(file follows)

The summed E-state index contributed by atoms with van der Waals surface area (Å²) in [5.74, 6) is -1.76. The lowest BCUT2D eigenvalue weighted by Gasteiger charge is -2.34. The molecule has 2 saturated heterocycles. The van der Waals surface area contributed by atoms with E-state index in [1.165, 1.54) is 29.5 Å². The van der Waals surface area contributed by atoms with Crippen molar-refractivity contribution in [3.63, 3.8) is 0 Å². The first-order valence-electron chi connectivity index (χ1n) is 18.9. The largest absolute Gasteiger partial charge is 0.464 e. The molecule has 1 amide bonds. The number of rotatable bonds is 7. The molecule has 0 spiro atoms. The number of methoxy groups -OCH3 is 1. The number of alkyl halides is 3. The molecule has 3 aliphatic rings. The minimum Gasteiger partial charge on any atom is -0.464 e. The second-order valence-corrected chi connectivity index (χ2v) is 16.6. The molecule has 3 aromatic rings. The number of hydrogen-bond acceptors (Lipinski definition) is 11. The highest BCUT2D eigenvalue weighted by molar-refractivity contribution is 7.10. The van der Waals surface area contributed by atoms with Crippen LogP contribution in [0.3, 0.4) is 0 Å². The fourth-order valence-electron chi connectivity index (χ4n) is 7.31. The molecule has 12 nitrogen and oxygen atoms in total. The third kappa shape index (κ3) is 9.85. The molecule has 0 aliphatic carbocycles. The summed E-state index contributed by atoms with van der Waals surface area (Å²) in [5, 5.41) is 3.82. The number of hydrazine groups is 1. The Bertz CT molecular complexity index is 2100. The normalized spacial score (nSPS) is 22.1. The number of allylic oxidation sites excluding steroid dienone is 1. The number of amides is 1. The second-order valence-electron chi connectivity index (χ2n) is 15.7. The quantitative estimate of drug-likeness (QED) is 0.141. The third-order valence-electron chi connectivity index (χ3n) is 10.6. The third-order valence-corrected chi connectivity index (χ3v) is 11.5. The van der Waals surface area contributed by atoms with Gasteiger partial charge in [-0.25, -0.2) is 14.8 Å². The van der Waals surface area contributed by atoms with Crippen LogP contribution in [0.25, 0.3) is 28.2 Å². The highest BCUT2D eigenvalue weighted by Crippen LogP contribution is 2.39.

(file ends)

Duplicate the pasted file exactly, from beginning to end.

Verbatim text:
The summed E-state index contributed by atoms with van der Waals surface area (Å²) in [5.74, 6) is -1.76. The lowest BCUT2D eigenvalue weighted by Gasteiger charge is -2.34. The molecule has 2 saturated heterocycles. The van der Waals surface area contributed by atoms with E-state index in [1.165, 1.54) is 29.5 Å². The van der Waals surface area contributed by atoms with Crippen molar-refractivity contribution in [3.63, 3.8) is 0 Å². The first-order valence-electron chi connectivity index (χ1n) is 18.9. The largest absolute Gasteiger partial charge is 0.464 e. The molecule has 1 amide bonds. The number of rotatable bonds is 7. The molecule has 0 spiro atoms. The number of methoxy groups -OCH3 is 1. The number of alkyl halides is 3. The molecule has 3 aliphatic rings. The minimum Gasteiger partial charge on any atom is -0.464 e. The second-order valence-corrected chi connectivity index (χ2v) is 16.6. The molecule has 3 aromatic rings. The number of hydrogen-bond acceptors (Lipinski definition) is 11. The highest BCUT2D eigenvalue weighted by molar-refractivity contribution is 7.10. The van der Waals surface area contributed by atoms with Crippen LogP contribution in [0.3, 0.4) is 0 Å². The fourth-order valence-electron chi connectivity index (χ4n) is 7.31. The molecule has 12 nitrogen and oxygen atoms in total. The third kappa shape index (κ3) is 9.85. The molecule has 0 aliphatic carbocycles. The summed E-state index contributed by atoms with van der Waals surface area (Å²) in [5, 5.41) is 3.82. The number of hydrazine groups is 1. The Bertz CT molecular complexity index is 2100. The normalized spacial score (nSPS) is 22.1. The number of allylic oxidation sites excluding steroid dienone is 1. The number of amides is 1. The second-order valence-electron chi connectivity index (χ2n) is 15.7. The quantitative estimate of drug-likeness (QED) is 0.141. The third-order valence-electron chi connectivity index (χ3n) is 10.6. The third-order valence-corrected chi connectivity index (χ3v) is 11.5. The van der Waals surface area contributed by atoms with Gasteiger partial charge in [-0.25, -0.2) is 14.8 Å². The van der Waals surface area contributed by atoms with Crippen LogP contribution in [0.25, 0.3) is 28.2 Å². The highest BCUT2D eigenvalue weighted by Crippen LogP contribution is 2.39.